VIC Snake released
VIC Snake is an example VIC20 game which requires +8K or more of additional RAM. It’s a conversion from a C64 game called PET Snake which was developed in 2019 using THEC64 Mini and CBM PRG Studio for Microsoft Windows.
Whilst VIC Snake is unlikely to set the gaming world on fire, it shows that in a short time you can create perfectly playable BASIC games (note that it is not an entry into the competition). The version here is unprotected, and so you may use RUN/STOP and RESTORE to break into the program and list it. It is mostly optimised and may give you some ideas of how to save memory and/or create fast games using only the BASIC interpreter.
If you would like the source code for VIC Snake, please email us and we will provide it for you.
Please note that the competition is now closed for entries
The following sections are left here for historical purposes.
We’re inviting all C64 and VIC20 developers to compete in our first Winter Game Development Competition. First prize is a new THEC64 with an additional boxed THEC64 Microswitch Joystick, and the runner up will receive a THEC64 Mini with an additional boxed THEC64 Microswitch Joystick.
The competition is open to all, but we’re keen to encourage under-18s to enter. Should we receive a sufficient number of entries from under-18s then we will open two categories: 14-17 years and 13 and under which will be judged separately. Remember that Matthew Smith developed Manic Miner when he was 16, and our very own Chris Smith (no relation) developed Cybex when he was just 15! So if you have children, get them involved and encourage them to create their own 8-bit masterpiece.
You may begin to submit your entries from Friday 6th November 2020. All entries must be received by Friday 11th December 2020 before 23:59 GMT. To enter, notify us by email using firstname.lastname@example.org with the subject line Entry: (name) where (name) is the name of your game. You may share your work with us using storage solutions such as Google Drive, or other file sharing tools like WeTransfer. If you have a question or would like further clarification, please email with the subject line Support request.
Please note that whilst the competition is not intended to be a commercial venture, we would like to include the winning entry (or entries should we have multiple age groups) and the 2nd place entry on a future firmware update. By entering, you agree and consent to your game being considered for a future firmware update, which we provide at no additional charge to owners of THEC64, THEC64 Mini and THEVIC20. The prizes offered are not meant as a financial inducement, but to show our appreciation to the winning entrants. All copyright and intellectual properties will be retained by the entrants.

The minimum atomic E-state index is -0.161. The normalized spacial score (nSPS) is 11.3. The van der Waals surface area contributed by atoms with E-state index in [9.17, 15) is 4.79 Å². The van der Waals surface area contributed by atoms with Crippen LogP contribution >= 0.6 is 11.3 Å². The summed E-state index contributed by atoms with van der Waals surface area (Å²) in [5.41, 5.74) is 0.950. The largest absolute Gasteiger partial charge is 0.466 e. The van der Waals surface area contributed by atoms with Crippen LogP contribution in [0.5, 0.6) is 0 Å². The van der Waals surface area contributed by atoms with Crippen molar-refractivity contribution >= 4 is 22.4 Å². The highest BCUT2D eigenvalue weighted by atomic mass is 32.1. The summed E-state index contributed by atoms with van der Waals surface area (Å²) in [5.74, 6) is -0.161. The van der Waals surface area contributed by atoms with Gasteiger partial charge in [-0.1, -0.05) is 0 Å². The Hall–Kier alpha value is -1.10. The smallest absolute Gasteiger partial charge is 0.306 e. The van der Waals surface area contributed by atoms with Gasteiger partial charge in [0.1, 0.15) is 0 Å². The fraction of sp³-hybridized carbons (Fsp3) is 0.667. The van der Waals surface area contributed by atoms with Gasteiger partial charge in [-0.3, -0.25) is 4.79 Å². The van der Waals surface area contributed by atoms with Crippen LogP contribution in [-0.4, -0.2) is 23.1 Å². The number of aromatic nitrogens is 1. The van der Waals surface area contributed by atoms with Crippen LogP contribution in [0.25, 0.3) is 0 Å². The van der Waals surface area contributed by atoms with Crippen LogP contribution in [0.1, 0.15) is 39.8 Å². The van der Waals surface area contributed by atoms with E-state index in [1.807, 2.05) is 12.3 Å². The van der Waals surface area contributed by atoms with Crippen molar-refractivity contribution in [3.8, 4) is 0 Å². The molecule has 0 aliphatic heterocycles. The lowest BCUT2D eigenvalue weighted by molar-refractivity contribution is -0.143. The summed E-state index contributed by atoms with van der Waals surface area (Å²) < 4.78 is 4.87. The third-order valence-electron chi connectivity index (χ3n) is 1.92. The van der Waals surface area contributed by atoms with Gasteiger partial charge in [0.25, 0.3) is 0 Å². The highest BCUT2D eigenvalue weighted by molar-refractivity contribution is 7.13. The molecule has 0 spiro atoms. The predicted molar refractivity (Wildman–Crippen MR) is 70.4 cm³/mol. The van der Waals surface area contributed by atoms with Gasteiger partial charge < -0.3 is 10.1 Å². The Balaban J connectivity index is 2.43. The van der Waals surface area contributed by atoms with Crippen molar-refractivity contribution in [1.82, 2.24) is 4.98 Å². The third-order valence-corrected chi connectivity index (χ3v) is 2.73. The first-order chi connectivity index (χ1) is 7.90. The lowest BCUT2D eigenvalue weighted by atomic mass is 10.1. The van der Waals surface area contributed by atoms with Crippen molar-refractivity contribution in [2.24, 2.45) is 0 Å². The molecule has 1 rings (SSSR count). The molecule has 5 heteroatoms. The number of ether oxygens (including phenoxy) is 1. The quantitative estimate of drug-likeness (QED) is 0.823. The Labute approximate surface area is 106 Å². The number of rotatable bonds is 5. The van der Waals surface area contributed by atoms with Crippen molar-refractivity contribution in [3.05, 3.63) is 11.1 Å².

Rules and criteria document
Tutorials and resources
There is a wealth of information available online regarding Commodore C64 and VIC20 programming and games development. For our competition, you may use Commodore BASIC, use 6502 assembly language, or use a high-level language which will compile to C64 or VIC20 executables, such as Turbo Rascal.
How to display a score with 6502 assembly
For those interested in 6502 assembly, we think that the YouTube channel 8-Bit Show and Tell has some excellent tutorial examples; the channel covers BASIC programming as well.
Have a look for yourself as channel host Robin Harbron explains how to create a visual scoring routine in 6502 assembly using the assembler Turbo Macro Pro:
Other useful online resources include CodeBase 64 for C64 programming, or the TechTinkering blog has a quick overview to beginning 6502 assembly for the VIC20, written by Lawrence Woodman available here.
Planning your game
When it comes to making a game, or pretty much anything that you want to develop for a computer system, it’s always a good idea to get some ideas onto paper of what you want to achieve before you start the process of developing it, and that’s a useful starting point whether you intend to use low-level languages such as assembly, or high level language such Tubro Rascal or BASIC. Sketching out your ideas will give you a clearer idea of how the game mechanics will work, such as what objects will be in your final production and how the player interacts with them and the game world that you have created. But beyond this, when you get to the nitty gritty of coding, here are some top tips that for you:
- Break your development down into small and manageable segments that you can easily test to prove that each chunk is working.
- Make sure those chunks are fit for purpose, and when you’re happy, move onto the next segment of work.
- Use version control so you may both track the changes to your production, and also roll back to the last working iteration should that be necessary.
- Try to stick to what you what to achieve only, so that you don’t spend time developing unnecessary features.
- Take a break if you are struggling with a bug. Make a hot drink or take a 15 minute walk or something else to get away from the screen.
- Don’t be afraid to ask for help via the various C64 and VIC20 groups online, or discuss any bugs that you’re struggling to solve. Often talking about bugs helps you to fix them easier.